‘Glasgow Girl’ Roza Salih speaks to CommonSpace about the Kurdish people’s global struggle for equality and autonomy, and how revolutionaries in Syria have succeeded in creating a radical democracy with women at its core
“MANY countries in the Middle East have forgotten women’s role – they have forgotten 50 per cent of the population.” Roza Salih, co-founder of Scottish Solidarity with Kurdistan, tells CommonSpace how the new governance system established in Rojava, Northern Syria, is revolutionary in more ways than one.
After decades of suppression of Kurdish language and culture by the Syrian state, and amidst a nation-wide civil war, the YPG (People’s Protection Units) and YPJ (Women’s Protection Units) – the armed wings of the Kurdish Democratic Union Party – seized control of Rojava. Rojava, which has a predominantly Kurdish population, became a de facto autonomous region in 2012.
The movement to create a new and fairer society in Rojava is governed by an ideology advocated by Abdullah Öcalan – one of the founding members of the militant Kurdistan Workers’ Party (PKK) – called Jineology, or the science of women, which is a form of feminism.
“Öcalan ideology is saying equality and liberation can’t be delivered without women,” Salih explains.
“In most of our revolutions, women’s role has been forgotten.” Roza Salih
“It’s a movement giving a chance to women’s liberation, which is essential to a society. In most of our revolutions, women’s role has been forgotten.”
Roza Salih gained national publicity in 2005 when she and six other young women started the Glasgow Girls campaign against the poor treatment of asylum seekers in Scotland in response to the detention of a classmate.
Salih, who moved to Scotland from Iraq when she was 12 years old, will speak at an event at the City of Edinburgh Methodist Church this Saturday on the system of grassroots democracy in Rojava, as part of the Edinburgh World Justice Festival.
“I am concentrating on the concept of radical democracy in Rojava – democratic confederalism in contrast to the bureaucratic exercise of power. This is what the revolution in Rojava is about,” Salih says.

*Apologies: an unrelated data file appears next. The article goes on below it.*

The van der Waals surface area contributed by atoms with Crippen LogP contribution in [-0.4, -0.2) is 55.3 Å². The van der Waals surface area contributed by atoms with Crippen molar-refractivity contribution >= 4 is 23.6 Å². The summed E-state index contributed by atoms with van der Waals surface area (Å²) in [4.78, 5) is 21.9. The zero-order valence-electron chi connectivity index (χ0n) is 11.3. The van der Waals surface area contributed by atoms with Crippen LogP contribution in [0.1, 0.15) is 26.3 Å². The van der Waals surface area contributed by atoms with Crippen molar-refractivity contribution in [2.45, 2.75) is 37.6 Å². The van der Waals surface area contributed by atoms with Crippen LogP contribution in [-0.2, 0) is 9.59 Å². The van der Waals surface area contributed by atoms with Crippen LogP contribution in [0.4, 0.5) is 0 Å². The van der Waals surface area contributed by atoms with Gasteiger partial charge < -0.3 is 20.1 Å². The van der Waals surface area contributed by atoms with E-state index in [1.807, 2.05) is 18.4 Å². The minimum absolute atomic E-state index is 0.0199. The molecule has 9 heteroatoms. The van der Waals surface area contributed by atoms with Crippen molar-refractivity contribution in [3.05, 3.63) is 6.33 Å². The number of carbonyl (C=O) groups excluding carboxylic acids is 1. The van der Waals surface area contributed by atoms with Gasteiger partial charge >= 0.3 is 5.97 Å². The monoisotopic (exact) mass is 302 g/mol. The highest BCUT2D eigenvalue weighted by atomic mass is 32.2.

Rojava’s democratic confederalism, a radically different system to the oppressive and discriminatory policies of Assad’s Syrian Government, is a form of grassroots democracy delivered through local assemblies and direct democracy.
“The Öcalan liberation movement is designed to implement democracy in several forms. The people are involved themselves in decision making,” Salih explains. “If you think of a local council election, someone has to be elected to be involved. With democratic confederalism, there isn’t any system excluding people from power.”
The new society is based on a cooperative economy, and religious, minority and women’s rights are at the forefront.
Salih feels that the situation in Rojava is important to highlight, because such movements for social change often go unmentioned. “People in this country talk about Syria but they don’t talk about the movement of people there, the YPG, the YPJ,” she says.
“This movement is very secular – it’s predominantly Kurdish people but there are also other minorities.”
Salih is clear that, while there are connections between the Kurdish community globally, the political situation in other parts of the world is not the same.
“In all parts of Kurdistan, the politics are so different and that needs to be understood. I come from Kurdistan in North Iraq myself, but the political parties are very different to Rojava.”